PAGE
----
As for praying, I always thought The Lord wanted me standing tall on my own two feet and striving to make the world a better place, other wise he wouldn't have given me these shoulders to carry the load.
    Jeff
    I just reread what I posted and I guess it could sound harsh.. I hope not, it was not meant to be...
     
    Last edited: Jan 4, 2012
  8. destinduck

    destinduck obsessed with "ducks"

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    Naw Its not harsh at all. The trouble with the internet is you dont know if the person is 15 or 50 ish as you and me both [​IMG] When I read the first sentence of your last post I knew you are good at preparing. My wife is never crazy about me sticking the birds in the house neither. I mainly have ducks and only four exotic geese. Another good option other than leaving in the back of the house is look for the plastic dog kennels at yard sales. People get rid of them all the time for cheap, That is how I got all of mine. Also no poop on the floor when they gotta be in the house [​IMG] Btw I still hope we dont have to worry this year either.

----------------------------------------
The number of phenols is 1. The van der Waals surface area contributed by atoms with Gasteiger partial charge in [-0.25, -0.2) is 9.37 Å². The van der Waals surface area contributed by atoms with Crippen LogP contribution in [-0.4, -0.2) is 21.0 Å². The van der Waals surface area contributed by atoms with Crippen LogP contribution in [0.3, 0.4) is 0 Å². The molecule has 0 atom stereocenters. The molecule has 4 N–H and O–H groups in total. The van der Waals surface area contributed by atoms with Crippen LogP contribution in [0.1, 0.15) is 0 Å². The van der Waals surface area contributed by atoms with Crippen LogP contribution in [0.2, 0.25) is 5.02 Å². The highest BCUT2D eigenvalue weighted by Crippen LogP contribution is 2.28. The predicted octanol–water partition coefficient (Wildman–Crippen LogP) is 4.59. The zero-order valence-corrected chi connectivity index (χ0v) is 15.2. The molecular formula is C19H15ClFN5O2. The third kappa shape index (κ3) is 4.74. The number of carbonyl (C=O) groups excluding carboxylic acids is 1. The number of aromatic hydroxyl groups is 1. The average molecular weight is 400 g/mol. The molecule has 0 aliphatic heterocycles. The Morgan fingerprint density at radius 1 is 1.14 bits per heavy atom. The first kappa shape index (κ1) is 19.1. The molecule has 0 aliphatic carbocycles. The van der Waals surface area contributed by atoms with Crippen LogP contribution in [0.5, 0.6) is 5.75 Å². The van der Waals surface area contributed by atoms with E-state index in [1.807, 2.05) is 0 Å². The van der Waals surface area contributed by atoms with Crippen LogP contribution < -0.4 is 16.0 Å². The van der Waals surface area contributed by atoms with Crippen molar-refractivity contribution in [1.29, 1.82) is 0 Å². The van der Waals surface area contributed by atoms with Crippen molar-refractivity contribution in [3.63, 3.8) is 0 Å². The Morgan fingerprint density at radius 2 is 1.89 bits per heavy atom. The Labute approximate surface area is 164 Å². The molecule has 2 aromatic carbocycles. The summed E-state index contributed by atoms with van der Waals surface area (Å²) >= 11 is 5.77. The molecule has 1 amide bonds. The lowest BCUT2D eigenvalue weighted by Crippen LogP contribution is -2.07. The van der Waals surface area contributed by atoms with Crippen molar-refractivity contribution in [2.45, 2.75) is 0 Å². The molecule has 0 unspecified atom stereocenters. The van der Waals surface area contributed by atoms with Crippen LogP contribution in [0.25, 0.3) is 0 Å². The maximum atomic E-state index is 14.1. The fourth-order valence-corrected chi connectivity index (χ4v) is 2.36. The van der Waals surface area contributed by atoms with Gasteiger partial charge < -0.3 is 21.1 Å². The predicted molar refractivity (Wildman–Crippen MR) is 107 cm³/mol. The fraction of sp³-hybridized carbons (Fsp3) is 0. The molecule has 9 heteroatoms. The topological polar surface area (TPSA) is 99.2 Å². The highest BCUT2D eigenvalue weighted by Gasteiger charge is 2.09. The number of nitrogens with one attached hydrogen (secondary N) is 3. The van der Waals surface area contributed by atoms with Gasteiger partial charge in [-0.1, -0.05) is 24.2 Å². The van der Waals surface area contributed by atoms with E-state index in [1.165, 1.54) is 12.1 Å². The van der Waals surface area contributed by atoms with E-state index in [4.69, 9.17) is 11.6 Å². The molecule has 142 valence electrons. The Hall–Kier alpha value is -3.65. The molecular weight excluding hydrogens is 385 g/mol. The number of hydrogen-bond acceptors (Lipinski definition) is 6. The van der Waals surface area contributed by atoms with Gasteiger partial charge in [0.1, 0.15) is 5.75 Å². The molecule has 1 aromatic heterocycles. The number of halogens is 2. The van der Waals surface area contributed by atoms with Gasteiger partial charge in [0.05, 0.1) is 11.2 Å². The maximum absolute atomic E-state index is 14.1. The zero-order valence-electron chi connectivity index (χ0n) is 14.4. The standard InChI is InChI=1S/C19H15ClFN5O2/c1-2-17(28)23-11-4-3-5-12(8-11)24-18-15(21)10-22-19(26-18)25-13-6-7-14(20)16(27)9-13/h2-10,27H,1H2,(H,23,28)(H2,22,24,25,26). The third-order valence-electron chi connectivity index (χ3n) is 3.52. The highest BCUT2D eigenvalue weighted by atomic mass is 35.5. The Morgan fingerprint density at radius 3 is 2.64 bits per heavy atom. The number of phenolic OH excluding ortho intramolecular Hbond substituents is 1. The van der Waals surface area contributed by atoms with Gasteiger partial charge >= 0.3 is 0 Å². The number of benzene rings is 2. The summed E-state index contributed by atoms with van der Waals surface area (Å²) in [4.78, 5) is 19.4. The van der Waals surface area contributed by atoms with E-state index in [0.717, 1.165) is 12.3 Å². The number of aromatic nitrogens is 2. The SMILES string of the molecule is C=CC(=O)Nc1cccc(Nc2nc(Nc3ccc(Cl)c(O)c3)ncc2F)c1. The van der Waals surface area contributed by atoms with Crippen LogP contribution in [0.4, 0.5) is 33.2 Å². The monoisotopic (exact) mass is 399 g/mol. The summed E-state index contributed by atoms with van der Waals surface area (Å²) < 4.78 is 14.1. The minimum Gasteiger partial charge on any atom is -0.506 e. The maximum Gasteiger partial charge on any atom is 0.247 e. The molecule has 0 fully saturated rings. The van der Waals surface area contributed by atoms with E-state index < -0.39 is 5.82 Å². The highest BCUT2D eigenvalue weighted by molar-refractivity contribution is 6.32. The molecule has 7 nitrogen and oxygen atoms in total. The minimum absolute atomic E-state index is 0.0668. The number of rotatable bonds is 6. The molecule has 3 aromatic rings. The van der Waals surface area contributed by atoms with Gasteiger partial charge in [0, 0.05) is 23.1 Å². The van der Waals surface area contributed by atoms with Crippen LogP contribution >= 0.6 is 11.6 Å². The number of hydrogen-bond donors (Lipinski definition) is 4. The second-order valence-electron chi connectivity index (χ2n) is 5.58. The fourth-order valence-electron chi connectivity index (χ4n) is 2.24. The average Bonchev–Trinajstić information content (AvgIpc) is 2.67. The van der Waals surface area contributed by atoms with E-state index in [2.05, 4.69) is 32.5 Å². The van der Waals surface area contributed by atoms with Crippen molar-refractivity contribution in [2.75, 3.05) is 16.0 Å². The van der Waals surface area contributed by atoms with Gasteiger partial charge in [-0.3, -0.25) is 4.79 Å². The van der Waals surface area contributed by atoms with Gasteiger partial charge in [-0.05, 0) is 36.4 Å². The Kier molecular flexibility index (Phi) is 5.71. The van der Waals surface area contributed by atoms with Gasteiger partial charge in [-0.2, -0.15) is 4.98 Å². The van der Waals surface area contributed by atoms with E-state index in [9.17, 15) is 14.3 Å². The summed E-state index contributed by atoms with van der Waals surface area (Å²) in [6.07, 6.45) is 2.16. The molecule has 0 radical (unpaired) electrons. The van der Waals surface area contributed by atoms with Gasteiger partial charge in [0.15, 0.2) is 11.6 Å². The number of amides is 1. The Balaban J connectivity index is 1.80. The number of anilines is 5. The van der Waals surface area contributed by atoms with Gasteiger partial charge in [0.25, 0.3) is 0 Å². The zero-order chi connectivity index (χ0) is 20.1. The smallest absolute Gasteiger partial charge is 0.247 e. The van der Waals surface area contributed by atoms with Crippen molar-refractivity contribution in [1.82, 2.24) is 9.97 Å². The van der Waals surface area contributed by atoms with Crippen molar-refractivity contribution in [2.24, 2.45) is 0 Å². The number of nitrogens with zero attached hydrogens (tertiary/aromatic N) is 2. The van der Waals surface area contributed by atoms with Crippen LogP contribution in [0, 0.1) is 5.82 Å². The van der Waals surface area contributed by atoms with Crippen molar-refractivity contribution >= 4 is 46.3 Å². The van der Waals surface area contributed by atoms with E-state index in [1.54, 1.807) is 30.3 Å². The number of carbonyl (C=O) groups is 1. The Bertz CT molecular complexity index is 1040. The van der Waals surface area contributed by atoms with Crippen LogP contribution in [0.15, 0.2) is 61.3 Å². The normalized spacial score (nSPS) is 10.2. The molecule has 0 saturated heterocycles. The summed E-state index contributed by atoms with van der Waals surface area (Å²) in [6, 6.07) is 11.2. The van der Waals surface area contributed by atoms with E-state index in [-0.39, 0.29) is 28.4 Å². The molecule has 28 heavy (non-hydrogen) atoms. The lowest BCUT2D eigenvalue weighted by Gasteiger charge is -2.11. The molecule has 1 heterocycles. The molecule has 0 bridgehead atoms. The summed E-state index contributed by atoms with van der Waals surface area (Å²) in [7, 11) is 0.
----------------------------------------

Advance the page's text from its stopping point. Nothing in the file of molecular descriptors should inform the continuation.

9. CelticOaksFarm

    CelticOaksFarm Family owned, family run

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    Yep, the plastic dog kennel and dog houses are always on CL here for sale.
     
  10. Miss Lydia

    Miss Lydia Running over with Blessings Premium Member

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    Since you are wanting to use material you have on hand, why not build the safety coops inside your workshop, up against the wall with door made of wood and hardware cloth or chicken wire. for ventilation. you can improvise so much as how to buil someting the would work for water and food, as Destin says more than likely they wouldn't have to be in there more than a day or 2. My dh amazes me at how he can come up with ways to do things with what we have. I think it's great your wanting to be prepared, so many lose their livestock and feathered friends when diaster hits.